But here, with this Godzilla, not only does he look like garbage that only a late-90’s DELL would be able to fix up in a matter of seconds, but we don’t know what to think about him in the first place. Is he good? Bad? Or, is he just simply living the way he was supposed to live, and we, as a society, are just in his way and living on his land? I, for one, don’t really know. It seemed like here, that the only time Godzilla actually started doing some straight-up evil, villainous stuff, was when he was either getting shot at, hit with explosives, or chased all around downtown like it was some harsh game of “Cops and Robbers”. Any other time before or after then, we don’t really get a sense that Godzilla is being all that much of a meanie; in fact, it’s probably more of the government that are the ones being the meanies here. Not Godzilla.

And no, I am not saying that they should have just let Godzilla walk all across the Big Apple, tearing down buildings, stepping on cars and endangering thousands and thousands of lives, but I would have said that they should have found a more humane-way to level with him. Sounds very hippie-ish of me and, considering the movie I am speaking about, a bit ridiculous, but hey, it’s a creature-feature – and with creature features, you have to think of the creatures themselves and whether or not you can put a tag on them as “good”, “bad”, or “easily misunderstood”.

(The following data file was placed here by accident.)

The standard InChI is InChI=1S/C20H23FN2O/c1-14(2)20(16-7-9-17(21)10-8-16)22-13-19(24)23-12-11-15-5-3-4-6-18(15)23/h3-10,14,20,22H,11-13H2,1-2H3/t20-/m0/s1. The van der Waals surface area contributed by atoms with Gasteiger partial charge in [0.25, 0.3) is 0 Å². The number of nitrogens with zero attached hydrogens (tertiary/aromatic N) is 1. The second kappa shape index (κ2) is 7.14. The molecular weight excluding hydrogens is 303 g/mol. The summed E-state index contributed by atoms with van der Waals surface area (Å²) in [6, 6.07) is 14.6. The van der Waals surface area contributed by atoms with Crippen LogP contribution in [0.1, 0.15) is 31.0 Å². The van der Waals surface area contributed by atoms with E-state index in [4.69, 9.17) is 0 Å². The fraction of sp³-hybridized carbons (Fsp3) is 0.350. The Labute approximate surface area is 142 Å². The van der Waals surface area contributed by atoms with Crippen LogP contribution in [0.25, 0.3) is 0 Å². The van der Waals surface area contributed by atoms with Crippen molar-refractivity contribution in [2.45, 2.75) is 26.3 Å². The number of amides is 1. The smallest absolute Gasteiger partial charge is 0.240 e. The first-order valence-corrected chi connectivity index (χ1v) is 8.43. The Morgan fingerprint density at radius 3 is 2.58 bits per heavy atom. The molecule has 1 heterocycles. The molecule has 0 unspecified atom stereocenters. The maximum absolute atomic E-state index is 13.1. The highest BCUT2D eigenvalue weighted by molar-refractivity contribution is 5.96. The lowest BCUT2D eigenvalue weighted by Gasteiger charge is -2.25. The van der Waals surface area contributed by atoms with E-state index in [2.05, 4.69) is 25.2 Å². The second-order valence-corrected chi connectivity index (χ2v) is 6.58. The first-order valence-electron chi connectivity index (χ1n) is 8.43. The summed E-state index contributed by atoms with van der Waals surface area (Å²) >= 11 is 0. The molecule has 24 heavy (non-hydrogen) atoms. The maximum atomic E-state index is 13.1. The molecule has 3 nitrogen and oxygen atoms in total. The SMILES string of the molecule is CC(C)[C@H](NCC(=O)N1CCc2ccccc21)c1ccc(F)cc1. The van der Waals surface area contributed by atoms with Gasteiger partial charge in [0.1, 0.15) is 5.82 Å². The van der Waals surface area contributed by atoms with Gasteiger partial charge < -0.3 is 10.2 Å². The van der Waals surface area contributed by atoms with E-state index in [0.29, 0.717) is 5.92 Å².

Here, with this Godzilla, I never fucking knew. It was only until the end where they tried to give us some sort of sad-sack attempt at sympathizing with him in a very quiet, rainy-night sequence. It’s the type of scene we need to see in these types of movies to gain some perspective on what we have just all went through as humans, as well as audience-members, but it’s handled so poorly afterwards, it seemed almost like an after-thought. Almost as if Roland Emmerich didn’t want to seem like a total savage when this movie came out, and instead, wanted to give us a glimpse at a peaceful Godzilla, that is really just peaceful because he went to war with practically the WHOLE DAMN UNITED STATES ARMY.

But you know. Just saying. Most likely, I’m looking into this a lot deeper than I should (that’s actually a definite), but the fact remains: This movie sucks.